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Posts Tagged ‘interview’

Landscape Literature. Photographing informative posts in the landscape (when available) is a quick way to capture information on specific elements or areas. I tend to do this on most of my trips now when my camera is with me.

Friday, June 17:  Jeff Guin (NCPTT’s Marketing & Public Affairs Manager), Debbie Smith, and I packed a video camera and a couple of digital cameras into the van, and headed to Hodges Garden State Park early Friday morning.

We started in the landscape while the morning was still relatively cool.  Not bad, actually: with a 9am temperature in the low 80’s, and mostly cloudy skies, this was some of the most pleasant daytime weather I had experienced here.  I’m a weather and weather data nerd/enthusiast (meteorology was my career path of choice in elementary school), so these conditions made the day great as soon as we hopped out of the van.  Jeff videoed some landscape elements and views while Debbie and I continued with landscape photography.  The videos were produced as .mts files, which most Windows programs I’m accessing don’t seem to want to manage.  I have been working on converting them to wmv’s, and I hope to share one or two soon here on the blog.

Jeff Guin, NCPTT Marketing & Public Affairs Manager, videoing a waterfall and hillside. Photo credit: Debbie Smith.

Winding path. Pedestrian path through the wood; at edge of hill northeast of the Gift Shop.

Approach to Lookout Tower.

Early morning, Main Gardens.

I worked with a wide angle lens, hoping to capture some more comprehensive shots of the landscape.   I was working with an good quality government camera, but as it was new to me, they turned out a little different than what I was seeing in the viewfinder.   A few are decent though.

After an hour or so in the field, we drove over to the group lodge where the board meeting was being held.  A recently constructed facility, the new lodge sits on the southern banks of the lake, near Flag Island.  Great views of the lake from the back porch.  We met John Byrd, and we were able to share the basics of this project with the group.  The Friends mentioned an individual or two who might be able to assist with the research, and they expressed interest in highlighting this project in the Gardens’ newsletter.

As we planned for the interview, we remembered the Lookout Tower was a pleasant spot on past visits.  We met Mr. Byrd at the Gift Shop and walked to the Tower from there.  Jeff was setting up the video camera and tripod, but we quickly came to the conclusion that the breeze was causing too much disturbance on our audio.  Mr. Byrd suggested a shady area beneath a large ginko tree below us, and this became home base for the next hour of our talk.  Mr. Byrd’s passion for the Garden shined through the entire interview as he shared a variety of topics on the development and cultural significance of the Gardens.  We asked him a few questions here and there, but John’s true love for the park carried the conversation.   I’d like to eventually share a few clips here, but the entire session will surely be an important piece of this garden’s archive material.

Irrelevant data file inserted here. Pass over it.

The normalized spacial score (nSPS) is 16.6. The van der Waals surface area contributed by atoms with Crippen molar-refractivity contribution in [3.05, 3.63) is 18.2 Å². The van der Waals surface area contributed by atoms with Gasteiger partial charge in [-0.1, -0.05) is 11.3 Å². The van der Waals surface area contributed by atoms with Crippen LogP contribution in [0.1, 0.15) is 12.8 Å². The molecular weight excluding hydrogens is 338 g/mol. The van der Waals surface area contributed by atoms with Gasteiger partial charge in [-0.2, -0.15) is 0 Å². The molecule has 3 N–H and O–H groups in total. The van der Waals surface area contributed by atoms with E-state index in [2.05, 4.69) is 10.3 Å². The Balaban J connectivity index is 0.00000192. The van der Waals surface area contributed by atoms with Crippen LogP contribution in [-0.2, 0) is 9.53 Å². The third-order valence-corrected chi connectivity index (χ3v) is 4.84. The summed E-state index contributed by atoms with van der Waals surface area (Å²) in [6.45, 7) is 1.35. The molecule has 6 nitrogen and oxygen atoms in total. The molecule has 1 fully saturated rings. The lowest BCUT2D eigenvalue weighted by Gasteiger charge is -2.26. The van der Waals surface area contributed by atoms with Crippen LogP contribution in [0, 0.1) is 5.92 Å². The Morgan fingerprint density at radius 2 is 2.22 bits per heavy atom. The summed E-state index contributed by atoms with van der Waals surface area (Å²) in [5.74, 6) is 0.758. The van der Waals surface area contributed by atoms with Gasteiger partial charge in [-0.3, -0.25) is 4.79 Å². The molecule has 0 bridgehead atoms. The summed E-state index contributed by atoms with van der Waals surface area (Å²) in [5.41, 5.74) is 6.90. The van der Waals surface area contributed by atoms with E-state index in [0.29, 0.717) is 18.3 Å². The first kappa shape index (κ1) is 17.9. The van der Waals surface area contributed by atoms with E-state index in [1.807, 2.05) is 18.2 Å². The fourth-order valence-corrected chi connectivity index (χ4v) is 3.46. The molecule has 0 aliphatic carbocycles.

Interviewing John Byrd. Involved with Hodges Gardens since childhood, Byrd shared stories from the Gardens' years of development, and commented on the cultural significance of the Gardens. Byrd is a professor at Northwestern State University's Department of Biological Sciences, and he currently serves as president of the Friends of Hodges Gardens. Jeff Guin (NCPTT Marketing & Public Affairs Manager) is with the video camera. Photo credit: Debbie Smith.


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I reviewed archive material on Friday June 10, and Monday June 13 through Wednesday June 15 allowed an opportunity for me to continue work with this blog—organizing and summarizing elements of the research through posts, photos, and pages.

Later that week I connected with an important contact we discovered through Hodges Gardens Manager Kim Kelly.  John Byrd (Friends of Hodges Gardens President and Northwestern State University Assistant Professor of Biology) currently teaches at the Natchitoches campus and has been involved with Hodges Gardens since his childhood.  Kim told us his father was also involved in the early development of the Gardens.

Debbie and I had already learned that the Friends of Hodges Gardens were having their monthly board meeting that Friday, June 17.  We hoped to be able to visit, and maybe share a summary of this project with the board members.   Perhaps this would be a good time to connect with Mr. Byrd as well.

Although Byrd said he was available to meet at the NSU campus that week, we wanted to save our initial meeting with him for that Friday if possible—this would hopefully allow us to capture more of the unscripted feel of a first visit.  If Byrd approved, we wanted to capture some of the conversation on video, as well.  I talked to him on the phone early Thursday, and he was more than happy to meet for a Friday interview.  An early departure that morning would allow for some video highlights of the landscape as well.

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